The cost-effective transportation of hydrogen remains a major challenge in the build-up of the hydrogen economy. The existing natural gas network with a total length of 550,000 km presents an interesting basis for large-scale distribution. This has been recently confirmed by a study conducted by the Materials Testing Institute of the University of Stuttgart, according to which the steel pipelines installed in the German gas network are well suited for the transport of hydrogen.
Using existing pipeline infrastructure in the distribution of hydrogen
To date, there is a technical standard in Germany that limits the admixture of hydrogen in the natural gas network to a maximum of 10 percent. According to the German Technical and Scientific Association for Gas and Water (DVGW), the existing gas infrastructure can gradually be upgraded to increase the proportion of hydrogen to up to 20 percent. In the long term, a partial conversion of the natural gas pipelines into the so-called European Hydrogen Backbone (EHB) is envisioned.
Regardless of whether hydrogen is fed into the existing natural gas network (blending) or transported via a pure hydrogen grid in the form of the EHB, a critical question arises: How is the hydrogen used and is it present in the required purity for downstream users?
Hydrogen quality is crucial for most applications
While hydrogen does not have to be specially processed for combustion, a large number of industrial consumers or fuel cells have high requirements regarding the purity of their hydrogen. Contamination and residual substances can have a negative impact on the efficiency and service life of the systems or impair production processes.
In case of future distribution of hydrogen via gas grid infrastructure, solutions for on-site purification are of corresponding importance. For example, the gas quality in the EHB is prospectively equivalent to Group A according to DVGW G260 and thus corresponds to a purity of 98%. For use as industrial gas or in fuel cells, however, hydrogen of Group D quality is required (> 99.97%).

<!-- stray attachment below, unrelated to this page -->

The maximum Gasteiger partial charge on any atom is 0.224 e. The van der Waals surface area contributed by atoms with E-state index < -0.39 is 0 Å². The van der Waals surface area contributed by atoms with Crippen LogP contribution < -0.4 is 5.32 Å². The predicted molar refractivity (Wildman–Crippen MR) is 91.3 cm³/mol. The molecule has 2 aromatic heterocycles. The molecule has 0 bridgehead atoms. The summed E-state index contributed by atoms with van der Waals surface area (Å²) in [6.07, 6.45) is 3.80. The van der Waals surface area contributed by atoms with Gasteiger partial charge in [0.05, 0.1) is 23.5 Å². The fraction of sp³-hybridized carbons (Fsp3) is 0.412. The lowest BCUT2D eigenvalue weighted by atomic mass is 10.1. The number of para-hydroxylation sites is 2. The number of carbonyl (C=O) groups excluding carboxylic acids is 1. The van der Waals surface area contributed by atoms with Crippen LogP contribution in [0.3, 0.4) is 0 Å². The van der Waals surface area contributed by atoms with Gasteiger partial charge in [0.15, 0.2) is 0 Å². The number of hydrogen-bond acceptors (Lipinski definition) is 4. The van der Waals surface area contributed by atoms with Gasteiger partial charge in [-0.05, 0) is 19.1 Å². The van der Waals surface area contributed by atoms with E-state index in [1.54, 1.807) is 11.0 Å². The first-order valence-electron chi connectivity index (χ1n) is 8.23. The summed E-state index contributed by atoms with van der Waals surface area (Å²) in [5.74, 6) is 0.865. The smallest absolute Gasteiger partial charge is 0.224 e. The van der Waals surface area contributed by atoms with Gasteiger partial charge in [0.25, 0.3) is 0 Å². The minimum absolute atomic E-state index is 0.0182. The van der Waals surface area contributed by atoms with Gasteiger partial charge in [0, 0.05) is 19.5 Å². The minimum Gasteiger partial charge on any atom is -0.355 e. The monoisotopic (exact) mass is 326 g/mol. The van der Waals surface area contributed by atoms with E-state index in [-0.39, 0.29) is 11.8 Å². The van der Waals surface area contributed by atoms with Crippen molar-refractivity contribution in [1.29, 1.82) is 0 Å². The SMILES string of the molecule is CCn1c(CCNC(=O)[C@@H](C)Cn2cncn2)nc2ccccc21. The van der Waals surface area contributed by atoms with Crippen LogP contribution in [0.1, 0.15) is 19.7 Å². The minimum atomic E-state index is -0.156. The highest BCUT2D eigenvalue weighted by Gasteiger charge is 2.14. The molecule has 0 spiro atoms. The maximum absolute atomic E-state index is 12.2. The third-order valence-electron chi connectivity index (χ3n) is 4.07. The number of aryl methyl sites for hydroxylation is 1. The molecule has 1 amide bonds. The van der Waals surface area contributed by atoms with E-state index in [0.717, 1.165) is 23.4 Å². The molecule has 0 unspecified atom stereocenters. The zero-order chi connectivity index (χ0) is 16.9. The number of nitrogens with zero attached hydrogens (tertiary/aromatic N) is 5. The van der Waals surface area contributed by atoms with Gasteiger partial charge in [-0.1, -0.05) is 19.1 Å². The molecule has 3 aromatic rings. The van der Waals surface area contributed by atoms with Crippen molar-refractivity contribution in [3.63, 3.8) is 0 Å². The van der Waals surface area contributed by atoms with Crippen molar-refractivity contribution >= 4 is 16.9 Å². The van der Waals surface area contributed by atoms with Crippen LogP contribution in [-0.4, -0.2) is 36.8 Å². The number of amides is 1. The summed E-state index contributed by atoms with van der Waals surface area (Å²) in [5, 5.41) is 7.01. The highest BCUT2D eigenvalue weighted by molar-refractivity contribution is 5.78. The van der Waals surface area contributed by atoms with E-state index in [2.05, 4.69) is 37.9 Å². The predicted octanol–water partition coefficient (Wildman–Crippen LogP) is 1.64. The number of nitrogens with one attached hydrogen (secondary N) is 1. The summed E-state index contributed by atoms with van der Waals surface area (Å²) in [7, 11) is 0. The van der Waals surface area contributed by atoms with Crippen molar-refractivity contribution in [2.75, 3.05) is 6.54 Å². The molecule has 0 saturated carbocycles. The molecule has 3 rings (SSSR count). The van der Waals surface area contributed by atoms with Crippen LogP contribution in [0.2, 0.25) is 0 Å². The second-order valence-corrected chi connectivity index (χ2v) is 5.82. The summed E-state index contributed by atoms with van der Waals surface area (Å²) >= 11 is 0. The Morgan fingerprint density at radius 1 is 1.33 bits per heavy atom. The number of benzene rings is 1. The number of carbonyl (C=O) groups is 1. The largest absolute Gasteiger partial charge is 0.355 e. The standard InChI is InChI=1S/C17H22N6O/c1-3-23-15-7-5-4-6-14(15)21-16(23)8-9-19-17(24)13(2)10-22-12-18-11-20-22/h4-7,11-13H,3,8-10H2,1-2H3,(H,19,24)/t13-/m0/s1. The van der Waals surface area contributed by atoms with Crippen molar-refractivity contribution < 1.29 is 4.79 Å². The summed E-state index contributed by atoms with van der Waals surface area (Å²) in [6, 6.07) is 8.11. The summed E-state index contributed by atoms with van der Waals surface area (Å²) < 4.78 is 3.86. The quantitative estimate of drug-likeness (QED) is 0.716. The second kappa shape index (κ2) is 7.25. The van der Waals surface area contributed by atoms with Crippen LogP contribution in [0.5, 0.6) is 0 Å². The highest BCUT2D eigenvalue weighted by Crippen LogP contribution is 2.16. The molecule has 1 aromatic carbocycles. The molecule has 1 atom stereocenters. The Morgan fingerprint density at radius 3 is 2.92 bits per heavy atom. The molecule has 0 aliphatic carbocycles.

Electrochemical hydrogen separation unlocks scalable processing of hydrogen
In this context, SIQENS electrochemical hydrogen separation (EHS) represents an attractive alternative to conventional hydrogen purification technologies such as pressure swing adsorption (also PSA) or membrane separation, as it requires relatively low energy consumption in combination with high selectivity for hydrogen.
Thus, it is also possible to separate hydrogen from gases with low hydrogen content, such as waste gases from industrial processes or blends in natural gas. As a scalable technology, EHS further represents an attractive solution for users with a modest consumption of hydrogen below 100 kg per day. On-site separation and purification allow the benefits of existing pipeline infrastructure to be leveraged in hydrogen distribution.
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SIQENS, founded 2012 in Munich, is a leading provider of methanol fuel cells and technology for electrochemical hydrogen separation (EHS). The Company’s methanol fuel cell product line (Ecoport) supplies clean energy in remote areas or backup power to critical applications. Built on its patented high-temperature polymer electrolyte membrane (HT-PEM) technology portfolio for power generation, SIQENS offers solutions to separate and purify hydrogen at the point of use from several feed gases – as from hydrogen-blends in natural gas pipelines or reformate gases from methanol or biogas. The SIQENS technology portfolio addresses the challenge of last-mile hydrogen distribution: Driving the decarbonization of power generation, transportation, and industry by reducing the cost of hydrogen delivery.
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